“It’s a mathematical fact those targets, in retrospect, were conservative to what was actually achieved,” says consultant Ken Hugessen. “I don’t think even the most proud CEO would tell you that it was 100 per cent good management that got them 20 per cent above target. It was [that] they set reasonable targets in the context of what they knew at the time and they turned out to have been relatively not all that [difficult], given how the world unfolded.”
Mr. Chen said “perhaps the reason you didn’t see a lot of the scaling back at the end of the day was because, in theory, management executed and they’ve ultimately done what the shareholders wanted them to do.”
Canadian Tire CTC-T, for one, set modest financial targets for 2021 after big pandemic-related sales in 2020. For pay purposes in 2021, it set an earnings target that was 11.7 per cent below the earnings of the prior year and a sales-growth goal that was more than eight full percentage points below the 2020 number.
The actual results for 2021 far surpassed the maximum thresholds, resulting in the largest possible annual cash bonuses for the executive team. CEO Greg Hicks’ bonus of $2.64-million was nearly triple that of the year before.
Canadian Tire spokeswoman Joscelyn Dosanjh told The Globe the 2021 targets were set when vaccines were not widely available “and there was no clear view as to when we would emerge from the pandemic, and how consumers would behave once we did.”
Global Governance Advisors said that of the 83 companies that disclosed their targets for short-term incentive bonuses, 65 paid above the target, with an average of 148 per cent of the target.
Manulife Financial Corp. MFC-T paid 192 per cent of target, which gave CEO Roy Gori a bonus of $5.84-million; Gildan Activewear GIL-T paid 200 per cent of target, which gave CEO Glenn Chamandy a $4.67-million bonus; and Loblaw Cos. L-T paid 198 per cent of target, which gave CEO Galen G. Weston a bonus of $3.18-million.
“I know that several of the banks and some other companies did across-the-board wage increases for lower- and middle-income employees, but it remains to be seen whether that’s going to in any way make up for the increasing levels on the upper end that keep going up and up and up,” said Catherine McCall, executive director of the Canadian Coalition for Good Governance, a group of institutional investors. “Income inequality is a concern for some of our members already as a systemic risk, and it is something that is continuing to grow.”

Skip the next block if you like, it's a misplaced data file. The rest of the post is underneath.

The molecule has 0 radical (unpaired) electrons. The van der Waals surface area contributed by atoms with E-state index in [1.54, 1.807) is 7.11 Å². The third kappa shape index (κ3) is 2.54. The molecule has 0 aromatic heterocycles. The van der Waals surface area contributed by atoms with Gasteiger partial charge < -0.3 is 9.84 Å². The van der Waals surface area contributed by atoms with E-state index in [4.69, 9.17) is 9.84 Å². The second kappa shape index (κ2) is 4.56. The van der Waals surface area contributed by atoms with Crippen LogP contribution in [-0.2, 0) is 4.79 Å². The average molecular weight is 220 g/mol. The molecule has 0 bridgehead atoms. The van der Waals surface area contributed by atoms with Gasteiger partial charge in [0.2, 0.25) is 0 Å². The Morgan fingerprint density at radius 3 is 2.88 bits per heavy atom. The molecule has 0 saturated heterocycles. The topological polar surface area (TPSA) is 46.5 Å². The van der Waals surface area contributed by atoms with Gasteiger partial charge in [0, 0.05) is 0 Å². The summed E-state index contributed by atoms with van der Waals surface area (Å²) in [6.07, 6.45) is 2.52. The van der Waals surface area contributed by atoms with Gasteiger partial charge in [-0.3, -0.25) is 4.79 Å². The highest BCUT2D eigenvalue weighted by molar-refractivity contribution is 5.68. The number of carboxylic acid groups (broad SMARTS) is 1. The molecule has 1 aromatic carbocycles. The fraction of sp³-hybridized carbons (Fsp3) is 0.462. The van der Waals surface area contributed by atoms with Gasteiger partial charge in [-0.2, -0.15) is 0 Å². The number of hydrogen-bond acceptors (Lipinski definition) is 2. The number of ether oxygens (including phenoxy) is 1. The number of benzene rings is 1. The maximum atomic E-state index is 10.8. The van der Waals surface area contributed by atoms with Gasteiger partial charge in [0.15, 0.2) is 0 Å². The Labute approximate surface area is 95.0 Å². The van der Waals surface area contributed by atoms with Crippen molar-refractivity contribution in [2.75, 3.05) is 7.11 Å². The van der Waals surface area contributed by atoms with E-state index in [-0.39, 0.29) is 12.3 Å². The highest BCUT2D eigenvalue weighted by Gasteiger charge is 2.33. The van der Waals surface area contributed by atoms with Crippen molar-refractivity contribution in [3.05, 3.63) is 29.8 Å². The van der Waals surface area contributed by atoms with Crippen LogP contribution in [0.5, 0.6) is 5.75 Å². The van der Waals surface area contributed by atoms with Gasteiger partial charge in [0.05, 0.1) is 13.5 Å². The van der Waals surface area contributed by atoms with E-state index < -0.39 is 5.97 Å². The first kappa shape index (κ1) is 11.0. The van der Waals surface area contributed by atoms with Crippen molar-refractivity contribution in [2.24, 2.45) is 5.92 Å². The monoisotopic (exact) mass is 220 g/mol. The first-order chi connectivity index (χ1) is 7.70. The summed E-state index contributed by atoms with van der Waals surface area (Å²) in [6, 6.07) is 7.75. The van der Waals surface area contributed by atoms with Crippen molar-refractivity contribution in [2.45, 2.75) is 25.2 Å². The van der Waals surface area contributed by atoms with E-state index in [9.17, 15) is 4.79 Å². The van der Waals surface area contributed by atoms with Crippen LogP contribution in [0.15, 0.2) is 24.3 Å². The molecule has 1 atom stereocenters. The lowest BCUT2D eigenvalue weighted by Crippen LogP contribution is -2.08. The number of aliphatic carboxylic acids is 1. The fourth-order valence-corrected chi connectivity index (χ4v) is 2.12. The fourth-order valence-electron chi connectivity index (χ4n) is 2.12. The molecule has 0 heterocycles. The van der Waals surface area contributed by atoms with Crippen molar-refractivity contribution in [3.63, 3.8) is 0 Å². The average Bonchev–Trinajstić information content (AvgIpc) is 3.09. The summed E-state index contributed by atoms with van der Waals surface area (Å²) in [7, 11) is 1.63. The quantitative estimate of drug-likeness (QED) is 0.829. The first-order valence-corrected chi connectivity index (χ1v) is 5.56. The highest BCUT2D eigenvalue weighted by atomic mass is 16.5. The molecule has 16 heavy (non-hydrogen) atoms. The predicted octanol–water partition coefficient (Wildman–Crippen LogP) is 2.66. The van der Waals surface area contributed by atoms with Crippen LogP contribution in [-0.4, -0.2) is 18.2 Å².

The elements of a company’s executive compensation are awarded at different times of the year. While the bonus typically reflects the year just completed, the long-term stock awards that are part of the total are usually given out at the beginning of the previous fiscal year.
That means the pay totals reported in companies’ proxy circulars, while representing what a board intended to award a CEO, may not reflect current reality if the stock price has changed considerably.
Nuvei, for example, gave Mr. Fayer share and option awards valued at $138.6-million on Oct. 6, when the company’s shares traded on the New York Stock Exchange at US$123.14. More than six months later, when the company issued its proxy circular, the shares traded at less than half that amount.
Both the share and option awards required share prices to climb 50 per cent to 200 per cent from the US$123.14 level before they could be used. Nuvei told shareholders “caution should be exercised” when looking at the numbers in the executive compensation disclosures because of the share-price decline.
Nuvei’s governance, human resources and compensation committee, in a letter to shareholders in the proxy circular, said the company had an “exceptional” year in 2021, that its results “are a testament to the unparalleled talent and leadership of our executive team,” and that its pay decisions were designed to “motivate our executives” and “also allow us to attract and retain top talent in an extremely competitive labour market.”
Kelly Gorman of Kingsdale Advisors said the desire to lure and retain executives drove companies to raise pay in 2021. “What we’re seeing is that boards this year are really focused around the retention of key staff. They were focused on making sure that they were retaining their CEOs and their key officers. And so I’m not surprised that we’re seeing the compensation go up.”
The compensation totals reported in proxies may also understate, rather than overstate, their current value.
Share prices of many energy companies, for example, rose by 50 per cent or more during their 2021 fiscal year. The median value of share and stock-option awards given to CEOs in 2021 by the oil, gas and consumable fuels companies among the 100 studied was $4.67-million, a figure nearly 12 per cent below 2020 levels. But most of the awards were made in March and April last year, when the stock price was much lower than today.